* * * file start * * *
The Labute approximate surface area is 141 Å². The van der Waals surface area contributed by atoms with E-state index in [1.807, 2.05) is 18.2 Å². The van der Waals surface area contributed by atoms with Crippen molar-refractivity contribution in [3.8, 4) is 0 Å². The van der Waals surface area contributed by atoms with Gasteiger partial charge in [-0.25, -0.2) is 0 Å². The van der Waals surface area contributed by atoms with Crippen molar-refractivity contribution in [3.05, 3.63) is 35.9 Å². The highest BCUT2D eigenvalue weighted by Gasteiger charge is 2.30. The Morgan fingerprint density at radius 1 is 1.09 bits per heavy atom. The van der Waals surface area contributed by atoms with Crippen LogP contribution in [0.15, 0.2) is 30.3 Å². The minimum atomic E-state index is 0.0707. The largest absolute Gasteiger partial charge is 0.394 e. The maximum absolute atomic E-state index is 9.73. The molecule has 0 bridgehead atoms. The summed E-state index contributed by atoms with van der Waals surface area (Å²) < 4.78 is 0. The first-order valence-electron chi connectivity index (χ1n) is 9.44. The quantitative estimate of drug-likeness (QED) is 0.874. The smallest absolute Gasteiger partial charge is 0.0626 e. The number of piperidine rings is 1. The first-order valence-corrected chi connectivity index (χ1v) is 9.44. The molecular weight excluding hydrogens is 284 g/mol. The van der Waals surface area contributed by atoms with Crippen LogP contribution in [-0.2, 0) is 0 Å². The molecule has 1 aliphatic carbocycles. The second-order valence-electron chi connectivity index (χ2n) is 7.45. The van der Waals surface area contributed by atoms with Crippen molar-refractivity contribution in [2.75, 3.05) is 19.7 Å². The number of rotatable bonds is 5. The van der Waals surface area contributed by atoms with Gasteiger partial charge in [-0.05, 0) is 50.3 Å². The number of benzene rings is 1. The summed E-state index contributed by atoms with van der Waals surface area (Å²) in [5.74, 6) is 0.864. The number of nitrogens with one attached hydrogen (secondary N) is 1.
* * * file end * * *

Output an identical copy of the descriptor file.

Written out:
The Labute approximate surface area is 141 Å². The van der Waals surface area contributed by atoms with E-state index in [1.807, 2.05) is 18.2 Å². The van der Waals surface area contributed by atoms with Crippen molar-refractivity contribution in [3.8, 4) is 0 Å². The van der Waals surface area contributed by atoms with Gasteiger partial charge in [-0.25, -0.2) is 0 Å². The van der Waals surface area contributed by atoms with Crippen molar-refractivity contribution in [3.05, 3.63) is 35.9 Å². The highest BCUT2D eigenvalue weighted by Gasteiger charge is 2.30. The Morgan fingerprint density at radius 1 is 1.09 bits per heavy atom. The van der Waals surface area contributed by atoms with Crippen LogP contribution in [0.15, 0.2) is 30.3 Å². The minimum atomic E-state index is 0.0707. The largest absolute Gasteiger partial charge is 0.394 e. The maximum absolute atomic E-state index is 9.73. The molecule has 0 bridgehead atoms. The summed E-state index contributed by atoms with van der Waals surface area (Å²) < 4.78 is 0. The first-order valence-electron chi connectivity index (χ1n) is 9.44. The quantitative estimate of drug-likeness (QED) is 0.874. The smallest absolute Gasteiger partial charge is 0.0626 e. The number of piperidine rings is 1. The first-order valence-corrected chi connectivity index (χ1v) is 9.44. The molecular weight excluding hydrogens is 284 g/mol. The van der Waals surface area contributed by atoms with Crippen LogP contribution in [-0.2, 0) is 0 Å². The molecule has 1 aliphatic carbocycles. The second-order valence-electron chi connectivity index (χ2n) is 7.45. The van der Waals surface area contributed by atoms with Crippen molar-refractivity contribution in [2.75, 3.05) is 19.7 Å². The number of rotatable bonds is 5. The van der Waals surface area contributed by atoms with Gasteiger partial charge in [-0.05, 0) is 50.3 Å². The number of benzene rings is 1. The summed E-state index contributed by atoms with van der Waals surface area (Å²) in [5.74, 6) is 0.864. The number of nitrogens with one attached hydrogen (secondary N) is 1.